Furthermore, the United States is a party to the Single Convention on Narcotic Drugs,7 binding, inter alia, all signatories to control persons and enterprises engaged in the manufacture, trade and distribution of specified drugs.8 Marijuana (cannabis) is so specified.9 Enactment of Sec. 841(a)(1) is a permissible method by which Congress may effectuate the American obligation under that treaty. Missouri v. Holland, 252 U.S. 416, 40 S.Ct. 382, 64 L.Ed. 641 (1920).


This particular statute has been upheld by two other circuits. United States v. Lopez, 459 F.2d 949 (5th Cir. 1972) and United States v. Scales, 464 F.2d 371 (6th Cir. 1972). See also United States v. Rodriguez, 438 F.2d 1164 (9th Cir. 1971) and White v. United States, 399 F.2d 813 (8th Cir. 1968).


We likewise uphold it. Judgment affirmed.


Honorable William J. Jameson, Senior United States District Judge, District of Montana, sitting by designation


Sec. 841. Prohibited acts A-Unlawful acts

(a) Except as authorized by this subchapter, it shall be unlawful for any person knowingly or intentionally-

(1) to manufacture, distribute, or dispense, or possess with intent to manufacture, distribute, or dispense, a controlled substance; . . .


California's similar, non-conflicting law, Cal. Health and Safety Code Sec. 11530.5, does not present pre-emption problems. California v. Zook, 336 U.S. 725, 69 S.Ct. 841, 93 L.Ed. 1005 (1949)


Appellant's reliance on United States v. Bass, 404 U.S. 336, 92 S.Ct. 515, 30 L.Ed. 2d 488 (1972), is inapposite. Bass merely concluded that the particular language of 18 U.S.C. Sec. 1202(a)(1), prohibiting the possession of firearms by convicted felons, required a showing that such possession affected interstate commerce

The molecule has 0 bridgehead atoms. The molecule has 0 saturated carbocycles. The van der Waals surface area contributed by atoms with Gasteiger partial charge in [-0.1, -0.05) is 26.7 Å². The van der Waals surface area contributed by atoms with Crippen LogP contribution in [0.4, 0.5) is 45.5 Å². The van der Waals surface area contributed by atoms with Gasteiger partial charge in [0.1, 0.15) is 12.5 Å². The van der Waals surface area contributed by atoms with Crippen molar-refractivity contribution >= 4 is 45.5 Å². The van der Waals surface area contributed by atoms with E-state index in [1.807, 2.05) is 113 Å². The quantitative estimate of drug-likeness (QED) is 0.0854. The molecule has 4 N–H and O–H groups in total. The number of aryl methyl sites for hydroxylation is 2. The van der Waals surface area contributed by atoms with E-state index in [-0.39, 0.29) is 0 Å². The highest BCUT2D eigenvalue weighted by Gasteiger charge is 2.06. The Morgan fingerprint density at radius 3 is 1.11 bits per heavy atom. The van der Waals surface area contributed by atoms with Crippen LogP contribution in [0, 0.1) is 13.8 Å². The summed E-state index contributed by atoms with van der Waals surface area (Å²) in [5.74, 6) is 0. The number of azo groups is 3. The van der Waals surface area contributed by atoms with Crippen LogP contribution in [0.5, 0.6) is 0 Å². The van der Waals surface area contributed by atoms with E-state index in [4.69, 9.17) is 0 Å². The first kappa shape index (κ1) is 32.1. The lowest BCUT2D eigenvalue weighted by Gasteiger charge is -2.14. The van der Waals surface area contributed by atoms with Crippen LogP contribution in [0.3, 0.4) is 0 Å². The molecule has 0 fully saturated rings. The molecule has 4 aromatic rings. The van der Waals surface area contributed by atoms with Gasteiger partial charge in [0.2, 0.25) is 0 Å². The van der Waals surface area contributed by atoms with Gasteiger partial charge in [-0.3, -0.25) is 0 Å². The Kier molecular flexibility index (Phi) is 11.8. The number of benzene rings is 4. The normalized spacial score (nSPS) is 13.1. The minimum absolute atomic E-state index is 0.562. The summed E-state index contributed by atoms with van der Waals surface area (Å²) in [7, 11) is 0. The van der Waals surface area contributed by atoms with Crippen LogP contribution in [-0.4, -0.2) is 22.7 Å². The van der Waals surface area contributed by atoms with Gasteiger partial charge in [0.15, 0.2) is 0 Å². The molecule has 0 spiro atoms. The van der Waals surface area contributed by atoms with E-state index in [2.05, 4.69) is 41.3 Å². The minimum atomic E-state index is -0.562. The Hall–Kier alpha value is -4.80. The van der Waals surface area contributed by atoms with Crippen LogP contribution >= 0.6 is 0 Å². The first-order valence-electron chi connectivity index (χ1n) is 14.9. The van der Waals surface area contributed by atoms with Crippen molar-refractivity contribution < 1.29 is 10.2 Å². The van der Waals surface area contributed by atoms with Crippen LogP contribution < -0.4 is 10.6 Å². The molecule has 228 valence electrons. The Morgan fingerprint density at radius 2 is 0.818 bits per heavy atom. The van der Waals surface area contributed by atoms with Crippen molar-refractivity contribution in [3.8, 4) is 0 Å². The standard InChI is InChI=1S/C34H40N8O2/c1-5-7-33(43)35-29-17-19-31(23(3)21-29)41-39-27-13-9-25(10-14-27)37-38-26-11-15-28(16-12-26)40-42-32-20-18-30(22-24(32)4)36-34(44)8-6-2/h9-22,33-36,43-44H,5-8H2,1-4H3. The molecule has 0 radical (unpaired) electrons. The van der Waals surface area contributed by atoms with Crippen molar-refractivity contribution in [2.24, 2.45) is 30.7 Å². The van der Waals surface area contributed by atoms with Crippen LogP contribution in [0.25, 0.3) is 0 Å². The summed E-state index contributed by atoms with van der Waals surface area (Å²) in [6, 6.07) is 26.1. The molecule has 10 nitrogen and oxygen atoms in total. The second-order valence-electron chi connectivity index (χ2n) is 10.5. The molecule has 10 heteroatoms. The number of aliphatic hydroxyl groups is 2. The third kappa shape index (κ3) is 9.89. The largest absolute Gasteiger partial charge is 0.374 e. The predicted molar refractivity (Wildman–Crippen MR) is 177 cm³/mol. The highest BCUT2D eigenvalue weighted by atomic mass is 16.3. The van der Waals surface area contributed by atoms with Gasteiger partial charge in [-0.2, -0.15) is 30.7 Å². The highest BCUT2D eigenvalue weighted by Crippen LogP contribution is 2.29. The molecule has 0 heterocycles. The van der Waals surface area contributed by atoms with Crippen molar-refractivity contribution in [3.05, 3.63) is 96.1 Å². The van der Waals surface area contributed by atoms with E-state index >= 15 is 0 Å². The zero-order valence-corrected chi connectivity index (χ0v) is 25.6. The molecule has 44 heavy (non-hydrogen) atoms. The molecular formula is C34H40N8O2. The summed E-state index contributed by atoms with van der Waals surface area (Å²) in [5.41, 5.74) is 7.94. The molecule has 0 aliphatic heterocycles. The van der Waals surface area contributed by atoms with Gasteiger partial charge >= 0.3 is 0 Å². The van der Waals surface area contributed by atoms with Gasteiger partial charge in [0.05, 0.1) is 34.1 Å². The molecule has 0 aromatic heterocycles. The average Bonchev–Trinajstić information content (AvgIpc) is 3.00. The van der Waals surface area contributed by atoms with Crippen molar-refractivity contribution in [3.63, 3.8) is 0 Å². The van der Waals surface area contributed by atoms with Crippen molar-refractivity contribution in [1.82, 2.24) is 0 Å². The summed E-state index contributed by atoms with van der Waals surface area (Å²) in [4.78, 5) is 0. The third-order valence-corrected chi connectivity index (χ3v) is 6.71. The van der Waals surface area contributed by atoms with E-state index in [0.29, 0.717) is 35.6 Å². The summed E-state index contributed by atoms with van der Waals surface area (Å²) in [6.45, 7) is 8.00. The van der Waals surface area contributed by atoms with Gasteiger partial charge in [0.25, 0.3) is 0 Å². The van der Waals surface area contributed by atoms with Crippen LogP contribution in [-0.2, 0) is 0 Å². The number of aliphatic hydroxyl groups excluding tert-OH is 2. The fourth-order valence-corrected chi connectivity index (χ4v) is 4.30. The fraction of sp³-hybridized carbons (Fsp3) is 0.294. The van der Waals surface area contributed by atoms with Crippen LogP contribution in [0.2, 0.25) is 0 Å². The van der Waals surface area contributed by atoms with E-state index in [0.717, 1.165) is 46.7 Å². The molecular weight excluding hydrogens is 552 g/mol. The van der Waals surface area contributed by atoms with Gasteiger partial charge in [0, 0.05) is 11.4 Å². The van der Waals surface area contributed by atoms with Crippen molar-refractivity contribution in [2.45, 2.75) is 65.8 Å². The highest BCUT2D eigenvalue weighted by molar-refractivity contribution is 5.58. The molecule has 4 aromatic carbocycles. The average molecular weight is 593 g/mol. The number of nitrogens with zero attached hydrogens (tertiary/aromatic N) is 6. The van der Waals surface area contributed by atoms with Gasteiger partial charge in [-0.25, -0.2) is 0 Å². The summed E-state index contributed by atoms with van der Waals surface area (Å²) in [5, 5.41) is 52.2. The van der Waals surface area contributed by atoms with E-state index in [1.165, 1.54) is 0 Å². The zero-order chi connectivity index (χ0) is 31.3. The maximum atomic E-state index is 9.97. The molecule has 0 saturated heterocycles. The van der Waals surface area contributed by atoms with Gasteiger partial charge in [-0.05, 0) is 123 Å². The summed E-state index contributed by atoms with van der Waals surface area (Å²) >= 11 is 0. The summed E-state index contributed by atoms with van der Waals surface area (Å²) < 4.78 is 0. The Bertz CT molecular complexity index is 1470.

21 U.S.C. Sec. 812(c), Schedule I(c)(10)


Sec. 801. Congressional findings and declarations

The Congress makes the following findings and declarations:

(1) . . . .

(2) . . . .

(3) A major portion of the traffic in controlled substances flows through interstate and foreign commerce. Incidents of the traffic which are not an integral part of the interstate or foreign flow, such as manufacture, local distribution, and possession, nonetheless have a substantial and direct effect upon interstate commerce because-

(A) after manufacture, many controlled substances are transported in interstate commerce,

(B) controlled substances distributed locally usually have been transported in interstate commerce immediately before their distribution, and

(C) controlled substances possessed commonly flow through interstate commerce immediately prior to such possession.

(4) Local distribution and possession of controlled substances contribute to swelling the interstate traffic in such substances.

(5) Controlled substances manufactured and distributed intrastate cannot be differentiated from controlled substances manufactured and distributed interstate. Thus, it is not feasible to distinguish, in terms of controls, between controlled substances manufactured and distributed interstate and controlled substances manufactured and distributed intrastate.

(6) Federal control of the intrastate incidents of the traffic in controlled substances is essential to the effective control of the interstate incidents of such traffic.

(7) . . . .


21 U.S.C. Sec. 801(2)


Single Convention on Narcotic Drugs (1967), 18 U.S.T. 1407, T.I.A.S. No. 6298, New York, March 30, 1961, ratified by the United States, 1967


Id., Articles 29 and 30


Id., Schedule IV. See also Article 28, providing for "Control of cannabis."